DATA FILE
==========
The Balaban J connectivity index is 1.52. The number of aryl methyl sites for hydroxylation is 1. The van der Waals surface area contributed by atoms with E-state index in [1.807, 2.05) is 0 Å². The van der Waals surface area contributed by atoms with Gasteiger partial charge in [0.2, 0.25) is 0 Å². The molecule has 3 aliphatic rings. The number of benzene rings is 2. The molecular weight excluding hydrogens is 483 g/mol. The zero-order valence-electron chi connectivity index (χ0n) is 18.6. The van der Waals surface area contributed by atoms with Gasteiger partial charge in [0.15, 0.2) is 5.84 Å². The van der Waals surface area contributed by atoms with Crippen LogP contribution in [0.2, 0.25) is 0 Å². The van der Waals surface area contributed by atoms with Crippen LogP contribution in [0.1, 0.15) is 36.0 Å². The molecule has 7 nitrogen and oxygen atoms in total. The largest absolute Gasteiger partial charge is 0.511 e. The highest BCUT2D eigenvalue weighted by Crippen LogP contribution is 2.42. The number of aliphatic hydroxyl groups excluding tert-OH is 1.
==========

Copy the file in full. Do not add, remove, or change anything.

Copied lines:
The Balaban J connectivity index is 1.52. The number of aryl methyl sites for hydroxylation is 1. The van der Waals surface area contributed by atoms with E-state index in [1.807, 2.05) is 0 Å². The van der Waals surface area contributed by atoms with Gasteiger partial charge in [0.2, 0.25) is 0 Å². The molecule has 3 aliphatic rings. The number of benzene rings is 2. The molecular weight excluding hydrogens is 483 g/mol. The zero-order valence-electron chi connectivity index (χ0n) is 18.6. The van der Waals surface area contributed by atoms with Gasteiger partial charge in [0.15, 0.2) is 5.84 Å². The van der Waals surface area contributed by atoms with Crippen LogP contribution in [0.2, 0.25) is 0 Å². The van der Waals surface area contributed by atoms with Crippen LogP contribution in [0.1, 0.15) is 36.0 Å². The molecule has 7 nitrogen and oxygen atoms in total. The largest absolute Gasteiger partial charge is 0.511 e. The highest BCUT2D eigenvalue weighted by Crippen LogP contribution is 2.42. The number of aliphatic hydroxyl groups excluding tert-OH is 1.